That game descended into disgrace as we witnessed studs-up tackles, spitting at the opposition, haranguing injured players and even pushing the referee from Cameroon players who were seriously lacking in basic discipline.

But all the furor got people talking and the audience for England's next match peaked at 7.6 million viewers on BBC1.

The France v USA match took the sport to another level as the best team in the tournament took on the hosts in the football shrine of Parc des Princes in the capital.

It was the third match of the tournament to attract more than 45,000 fans but the raucous atmosphere of  Paris felt no different to if the men's world champions had been playing.

Watching that match and listening to the 'Allez Les Bleus' chants it seemed like women's football had come of age.

There have been gripes about ticketing - FIFA claims versus reality, the bizarre prohibition of on-the-day stadium ticket sales and the lack of local promotion in France, but the last four matches should see full houses. The previous two Women's World Cups (in Germany and Canada) have averaged 26,000.

Tuesday will see the crunch semi-final of England and the USA, a stronger match-up than the Netherlands v Sweden clash on Wednesday.

England's Lionesses have become brief stars at home, with a former England men's international in Phil Neville helping bridge the gap to the male public who have taken little interest hitherto.

Their cup run will probably come to an end when they face the favourites, who in Megan Rapinoe and her cavalier attitude have a real sporting personality, taking over from Brazil's Marta as the face of the sport, but if it does it will have been a great run. England might never host the men's World Cup again but they really should host the women's edition.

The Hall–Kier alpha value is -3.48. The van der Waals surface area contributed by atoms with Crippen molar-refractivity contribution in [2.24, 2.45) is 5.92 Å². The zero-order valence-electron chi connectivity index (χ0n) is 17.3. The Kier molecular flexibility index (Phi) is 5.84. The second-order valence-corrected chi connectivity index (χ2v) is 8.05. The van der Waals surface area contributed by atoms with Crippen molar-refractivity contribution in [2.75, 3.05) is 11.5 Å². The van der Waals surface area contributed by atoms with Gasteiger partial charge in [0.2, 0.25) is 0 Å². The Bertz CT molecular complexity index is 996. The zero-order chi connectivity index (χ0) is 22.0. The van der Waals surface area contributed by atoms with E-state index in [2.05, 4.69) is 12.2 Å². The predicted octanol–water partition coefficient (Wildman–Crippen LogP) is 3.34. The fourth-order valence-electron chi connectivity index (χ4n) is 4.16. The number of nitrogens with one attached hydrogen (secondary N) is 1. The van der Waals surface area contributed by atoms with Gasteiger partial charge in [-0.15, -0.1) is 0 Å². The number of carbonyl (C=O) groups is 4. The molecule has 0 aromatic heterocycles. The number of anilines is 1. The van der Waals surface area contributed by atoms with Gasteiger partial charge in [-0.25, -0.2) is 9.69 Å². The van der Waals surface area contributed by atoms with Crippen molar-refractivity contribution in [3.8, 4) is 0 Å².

That would inject serious impetus into the game's growth here.

Women's football still has its shortcomings with too many lapses of technique, poor final balls and shoddy goalkeeping but all that can be attributed to funding and historical ignoring by potential sponsors, sporting authorities and national governments.

The exception is in America where women's soccer has been a big attraction since Mia Hamm and co. became world beaters in the late 1990s.

The rest of the planet is playing catch-up with the US but the ubiquitous direction of travel is on the up. Certain nations where the men's game is big - Spain, Italy and Argentina, need to improve massively in women's football. Canada, Norway, Sweden and the US have the opposite problem.

The revenue from respective leagues means the women's game is still far behind the men's but the gap is narrowing. The Olympic Games also provide the women's full national teams with a chance to shine.

One day the Women's World Cup may be truly up there with the men's just as women's tennis competes in prestige with its male counterpart.

(c) Sean O'Conor & Soccerphile

Friday, June 21, 2019

Uruguay 2-2 Japan

Copa America 2019 Uruguay v Japan, Porto Alegre, Brazil

Copa America 2019 Uruguay v Japan
Japan v Uruguay
Uruguay and Japan played out an exciting 2-2 draw in Porto Alegre. Japan twice took the lead through Koji Miyoshi but were pegged back by a controversial penalty awarded after a VAR review and a Jose Gimenez header.

Japan fans